The Argile (or Argyle) family
I can find nothing about the family background of Robert Argile senior. He was born in 1815 in Ripley, and clearly had enough education to be listed as an “engineer” (almost certainly at Butterley) in 1841 at the age of 25. He had probably served an apprenticeship there. He married Elizabeth Chapman in 1840 in Quorndon, near Barrow-upon-Soar; they went on to have two children, Robert and Elizabeth. Barrow produced lime, so would have been of interest to Butterley: perhaps that is the connection.
He was a Baptist, and a founder member of the church in 1833; his son followed him as an official and enthusiast in the faith.
In 1851 he was listed as “Foreman at Steam Engine Manufactory”; they were living in Wood Street and later Chapel Terrace; ordinary enough housing, though it looks like he was already buying and selling land: he even sold some land to the Local Board in 1867 to enable the widening of Nottingham Road. Also in 1867 he was elected as one of the founder members of the new Local Board; he had the previous year been one of the men petitioning for Ripley to be made a polling place in elections (along with the likes of Thomas Slack, James Crossley, George Staley and William Wain), an indication of his status in the town.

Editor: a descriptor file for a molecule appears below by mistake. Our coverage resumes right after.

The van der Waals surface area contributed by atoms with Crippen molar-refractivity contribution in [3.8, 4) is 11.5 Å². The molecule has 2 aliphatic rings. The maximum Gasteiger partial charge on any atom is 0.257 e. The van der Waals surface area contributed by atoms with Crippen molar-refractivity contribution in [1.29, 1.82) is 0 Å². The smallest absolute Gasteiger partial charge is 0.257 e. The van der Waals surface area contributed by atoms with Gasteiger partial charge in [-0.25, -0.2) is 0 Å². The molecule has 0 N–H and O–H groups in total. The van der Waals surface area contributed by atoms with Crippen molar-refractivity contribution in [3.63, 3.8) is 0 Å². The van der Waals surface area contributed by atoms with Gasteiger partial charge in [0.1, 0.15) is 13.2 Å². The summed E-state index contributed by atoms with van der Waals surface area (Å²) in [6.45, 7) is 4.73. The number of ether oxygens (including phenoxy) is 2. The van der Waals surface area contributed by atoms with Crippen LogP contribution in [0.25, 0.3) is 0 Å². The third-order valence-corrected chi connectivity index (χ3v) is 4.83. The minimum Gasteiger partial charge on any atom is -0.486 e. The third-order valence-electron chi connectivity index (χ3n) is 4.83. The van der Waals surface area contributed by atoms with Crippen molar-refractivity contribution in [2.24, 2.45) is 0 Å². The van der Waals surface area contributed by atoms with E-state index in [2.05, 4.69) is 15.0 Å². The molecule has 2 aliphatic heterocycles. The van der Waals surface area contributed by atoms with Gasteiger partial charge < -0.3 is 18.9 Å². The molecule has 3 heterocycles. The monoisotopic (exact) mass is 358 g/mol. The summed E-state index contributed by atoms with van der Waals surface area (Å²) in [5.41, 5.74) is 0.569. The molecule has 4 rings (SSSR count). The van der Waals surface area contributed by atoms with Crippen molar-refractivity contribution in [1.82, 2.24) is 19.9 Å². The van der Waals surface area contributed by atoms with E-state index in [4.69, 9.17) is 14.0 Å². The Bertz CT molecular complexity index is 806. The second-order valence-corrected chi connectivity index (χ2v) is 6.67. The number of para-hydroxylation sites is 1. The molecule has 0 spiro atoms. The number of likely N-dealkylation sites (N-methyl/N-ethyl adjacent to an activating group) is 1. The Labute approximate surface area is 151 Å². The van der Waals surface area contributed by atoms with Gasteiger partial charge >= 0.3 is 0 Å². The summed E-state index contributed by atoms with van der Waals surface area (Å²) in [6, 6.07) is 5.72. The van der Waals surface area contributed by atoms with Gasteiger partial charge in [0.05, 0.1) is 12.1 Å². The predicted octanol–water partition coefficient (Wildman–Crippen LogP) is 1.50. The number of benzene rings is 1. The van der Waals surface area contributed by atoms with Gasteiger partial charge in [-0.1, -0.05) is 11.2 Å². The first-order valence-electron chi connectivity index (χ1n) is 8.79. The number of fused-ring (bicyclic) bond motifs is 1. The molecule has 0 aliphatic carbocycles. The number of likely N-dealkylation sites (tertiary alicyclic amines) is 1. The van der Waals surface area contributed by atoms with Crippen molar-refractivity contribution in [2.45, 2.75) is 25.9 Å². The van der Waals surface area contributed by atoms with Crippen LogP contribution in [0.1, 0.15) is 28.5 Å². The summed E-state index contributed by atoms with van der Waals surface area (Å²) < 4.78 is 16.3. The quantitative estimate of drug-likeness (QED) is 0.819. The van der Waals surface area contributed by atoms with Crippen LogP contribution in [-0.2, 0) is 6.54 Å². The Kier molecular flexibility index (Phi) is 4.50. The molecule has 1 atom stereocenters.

By 1871, he was listed as a “consulting engineer”, perhaps indicating that he was working for himself. He served on the Local Board until 1880, when he lost in the ballot to candidates opposed to the Board’s spending on the new market hall. In late 1879 he was the architect for the new Co-op buildings : “a large hall capable of holding 100 persons, a pork butcher’s shop, furniture shop, store and drying rooms, committee room, secretary’s office, reading room etc.” This indicates that he had somehow taught himself the business of building design, something he passed on to his son.
Sometime around 1881, he moved to Birmingham, becoming, oddly, a “Dairyman employing 27 men and 2 boys”. It seems likely that he might have come from a farming background; his wife certainly did. In 1891, at 75, he is a “surveyor of milk”, and he died in Birmingham in 1903.
His son, also Robert, was born in Ripley in 1841, and it seems likely that he too started work at Butterley, being listed in the 1861 census as a “fitter of steam engines”. He must have been educating himself, or being educated by his father, however, for in 1871 he is listed as a “draughtsman”, and by 1881 he is an “architect and surveyor”, living in Alfred Street.
He married Ellen Sarah Godkin in the Baptist Chapel in Loughborough (her home town) in 1877; there seems to be a connection, possibly a branch of the family, in Northern Leicestershire. They had three sons and a daughter.
He served on most of the public bodies in the town: not only the Local Board and RUDC, but also the Burial Board, School Board, Higher Education School Managers and Old Age Pensions Committee. He was also elected to the County Council from 1907 to 1913 and was the leader and secretary of the town’s Liberal party. He was one of the founders of the local branch of the YMCA, which eventually collapsed.
He was heavily involved with campaigning for and building Ripley Hospital, for which he was the architect when it was built in 1911. He was the secretary-superintendent of the hospital until 1927.